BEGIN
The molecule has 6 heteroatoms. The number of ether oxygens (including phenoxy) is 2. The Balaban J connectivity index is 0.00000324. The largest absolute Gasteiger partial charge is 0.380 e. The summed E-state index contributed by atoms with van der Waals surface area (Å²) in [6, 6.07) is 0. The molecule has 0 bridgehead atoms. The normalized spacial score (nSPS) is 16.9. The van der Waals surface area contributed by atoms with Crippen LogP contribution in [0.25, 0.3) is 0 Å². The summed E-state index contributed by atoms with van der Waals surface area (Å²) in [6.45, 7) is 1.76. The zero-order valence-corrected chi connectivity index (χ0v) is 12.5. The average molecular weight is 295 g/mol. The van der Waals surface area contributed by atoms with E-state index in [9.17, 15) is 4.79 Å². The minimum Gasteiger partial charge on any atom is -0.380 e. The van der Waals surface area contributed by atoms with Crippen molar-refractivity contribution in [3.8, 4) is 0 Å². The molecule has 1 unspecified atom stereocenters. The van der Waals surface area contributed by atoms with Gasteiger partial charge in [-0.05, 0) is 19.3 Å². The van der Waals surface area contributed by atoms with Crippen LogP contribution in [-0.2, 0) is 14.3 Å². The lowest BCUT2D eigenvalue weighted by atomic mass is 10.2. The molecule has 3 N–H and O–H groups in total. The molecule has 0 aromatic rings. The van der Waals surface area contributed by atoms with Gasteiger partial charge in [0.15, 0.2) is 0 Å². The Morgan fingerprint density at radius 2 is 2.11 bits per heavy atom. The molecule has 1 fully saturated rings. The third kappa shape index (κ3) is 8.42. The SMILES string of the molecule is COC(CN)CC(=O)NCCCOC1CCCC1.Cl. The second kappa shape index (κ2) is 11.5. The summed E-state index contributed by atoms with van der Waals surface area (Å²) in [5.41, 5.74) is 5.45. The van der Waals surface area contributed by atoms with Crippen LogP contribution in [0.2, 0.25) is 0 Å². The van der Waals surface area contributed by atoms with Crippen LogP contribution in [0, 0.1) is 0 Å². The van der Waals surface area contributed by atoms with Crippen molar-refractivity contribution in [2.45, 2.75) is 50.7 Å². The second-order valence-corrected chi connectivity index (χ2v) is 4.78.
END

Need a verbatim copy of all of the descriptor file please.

The molecule has 6 heteroatoms. The number of ether oxygens (including phenoxy) is 2. The Balaban J connectivity index is 0.00000324. The largest absolute Gasteiger partial charge is 0.380 e. The summed E-state index contributed by atoms with van der Waals surface area (Å²) in [6, 6.07) is 0. The molecule has 0 bridgehead atoms. The normalized spacial score (nSPS) is 16.9. The van der Waals surface area contributed by atoms with Crippen LogP contribution in [0.25, 0.3) is 0 Å². The summed E-state index contributed by atoms with van der Waals surface area (Å²) in [6.45, 7) is 1.76. The zero-order valence-corrected chi connectivity index (χ0v) is 12.5. The average molecular weight is 295 g/mol. The van der Waals surface area contributed by atoms with E-state index in [9.17, 15) is 4.79 Å². The minimum Gasteiger partial charge on any atom is -0.380 e. The van der Waals surface area contributed by atoms with Crippen molar-refractivity contribution in [3.8, 4) is 0 Å². The molecule has 1 unspecified atom stereocenters. The van der Waals surface area contributed by atoms with Gasteiger partial charge in [-0.05, 0) is 19.3 Å². The van der Waals surface area contributed by atoms with Crippen LogP contribution in [-0.2, 0) is 14.3 Å². The lowest BCUT2D eigenvalue weighted by atomic mass is 10.2. The molecule has 3 N–H and O–H groups in total. The molecule has 0 aromatic rings. The van der Waals surface area contributed by atoms with Gasteiger partial charge in [0.15, 0.2) is 0 Å². The Morgan fingerprint density at radius 2 is 2.11 bits per heavy atom. The molecule has 1 fully saturated rings. The third kappa shape index (κ3) is 8.42. The SMILES string of the molecule is COC(CN)CC(=O)NCCCOC1CCCC1.Cl. The second kappa shape index (κ2) is 11.5. The summed E-state index contributed by atoms with van der Waals surface area (Å²) in [5.41, 5.74) is 5.45. The van der Waals surface area contributed by atoms with Crippen LogP contribution in [0.2, 0.25) is 0 Å². The van der Waals surface area contributed by atoms with Crippen LogP contribution in [0, 0.1) is 0 Å². The van der Waals surface area contributed by atoms with Crippen molar-refractivity contribution in [2.45, 2.75) is 50.7 Å². The second-order valence-corrected chi connectivity index (χ2v) is 4.78.